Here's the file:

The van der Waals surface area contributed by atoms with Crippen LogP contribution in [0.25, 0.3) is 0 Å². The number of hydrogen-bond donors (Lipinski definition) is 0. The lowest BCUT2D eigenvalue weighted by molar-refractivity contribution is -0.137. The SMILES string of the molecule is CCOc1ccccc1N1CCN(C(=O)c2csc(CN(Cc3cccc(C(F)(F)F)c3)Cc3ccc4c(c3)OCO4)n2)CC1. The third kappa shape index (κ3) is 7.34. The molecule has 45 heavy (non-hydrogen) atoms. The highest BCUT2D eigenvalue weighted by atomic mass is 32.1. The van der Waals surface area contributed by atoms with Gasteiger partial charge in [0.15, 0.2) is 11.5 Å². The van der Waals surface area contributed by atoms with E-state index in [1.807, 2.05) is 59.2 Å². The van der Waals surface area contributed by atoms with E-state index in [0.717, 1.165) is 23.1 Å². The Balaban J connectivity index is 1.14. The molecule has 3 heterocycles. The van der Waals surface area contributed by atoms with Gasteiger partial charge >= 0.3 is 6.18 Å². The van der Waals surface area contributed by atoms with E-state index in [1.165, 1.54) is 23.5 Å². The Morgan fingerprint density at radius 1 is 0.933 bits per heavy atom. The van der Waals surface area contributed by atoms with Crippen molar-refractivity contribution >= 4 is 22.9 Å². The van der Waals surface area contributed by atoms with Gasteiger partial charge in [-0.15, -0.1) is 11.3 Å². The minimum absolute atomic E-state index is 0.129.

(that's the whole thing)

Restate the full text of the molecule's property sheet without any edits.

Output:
The van der Waals surface area contributed by atoms with Crippen LogP contribution in [0.25, 0.3) is 0 Å². The number of hydrogen-bond donors (Lipinski definition) is 0. The lowest BCUT2D eigenvalue weighted by molar-refractivity contribution is -0.137. The SMILES string of the molecule is CCOc1ccccc1N1CCN(C(=O)c2csc(CN(Cc3cccc(C(F)(F)F)c3)Cc3ccc4c(c3)OCO4)n2)CC1. The third kappa shape index (κ3) is 7.34. The molecule has 45 heavy (non-hydrogen) atoms. The highest BCUT2D eigenvalue weighted by atomic mass is 32.1. The van der Waals surface area contributed by atoms with Gasteiger partial charge in [0.15, 0.2) is 11.5 Å². The van der Waals surface area contributed by atoms with E-state index in [1.807, 2.05) is 59.2 Å². The van der Waals surface area contributed by atoms with E-state index in [0.717, 1.165) is 23.1 Å². The Balaban J connectivity index is 1.14. The molecule has 3 heterocycles. The van der Waals surface area contributed by atoms with Gasteiger partial charge >= 0.3 is 6.18 Å². The van der Waals surface area contributed by atoms with E-state index in [1.165, 1.54) is 23.5 Å². The Morgan fingerprint density at radius 1 is 0.933 bits per heavy atom. The van der Waals surface area contributed by atoms with Crippen molar-refractivity contribution >= 4 is 22.9 Å². The van der Waals surface area contributed by atoms with Gasteiger partial charge in [-0.15, -0.1) is 11.3 Å². The minimum absolute atomic E-state index is 0.129.